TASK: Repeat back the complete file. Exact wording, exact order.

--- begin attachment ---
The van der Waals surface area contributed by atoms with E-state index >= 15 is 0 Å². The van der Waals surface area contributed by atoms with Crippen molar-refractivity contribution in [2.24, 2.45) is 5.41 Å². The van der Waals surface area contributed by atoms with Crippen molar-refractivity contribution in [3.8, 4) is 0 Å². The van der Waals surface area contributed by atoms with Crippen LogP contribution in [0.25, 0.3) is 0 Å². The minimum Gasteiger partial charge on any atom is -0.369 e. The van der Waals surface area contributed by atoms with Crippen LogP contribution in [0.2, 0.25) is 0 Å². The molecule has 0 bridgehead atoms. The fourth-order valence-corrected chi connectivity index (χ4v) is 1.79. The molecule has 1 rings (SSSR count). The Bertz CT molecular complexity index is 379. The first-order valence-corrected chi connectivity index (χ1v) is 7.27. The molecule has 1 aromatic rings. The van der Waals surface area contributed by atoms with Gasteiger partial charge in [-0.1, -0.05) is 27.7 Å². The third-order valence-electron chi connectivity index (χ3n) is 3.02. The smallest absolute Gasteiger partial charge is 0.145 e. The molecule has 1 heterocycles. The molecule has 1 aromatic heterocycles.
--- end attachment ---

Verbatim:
The van der Waals surface area contributed by atoms with E-state index >= 15 is 0 Å². The van der Waals surface area contributed by atoms with Crippen molar-refractivity contribution in [2.24, 2.45) is 5.41 Å². The van der Waals surface area contributed by atoms with Crippen molar-refractivity contribution in [3.8, 4) is 0 Å². The van der Waals surface area contributed by atoms with Crippen LogP contribution in [0.25, 0.3) is 0 Å². The minimum Gasteiger partial charge on any atom is -0.369 e. The van der Waals surface area contributed by atoms with Crippen LogP contribution in [0.2, 0.25) is 0 Å². The molecule has 0 bridgehead atoms. The fourth-order valence-corrected chi connectivity index (χ4v) is 1.79. The molecule has 1 rings (SSSR count). The Bertz CT molecular complexity index is 379. The first-order valence-corrected chi connectivity index (χ1v) is 7.27. The molecule has 1 aromatic rings. The van der Waals surface area contributed by atoms with Gasteiger partial charge in [-0.1, -0.05) is 27.7 Å². The third-order valence-electron chi connectivity index (χ3n) is 3.02. The smallest absolute Gasteiger partial charge is 0.145 e. The molecule has 1 heterocycles. The molecule has 1 aromatic heterocycles.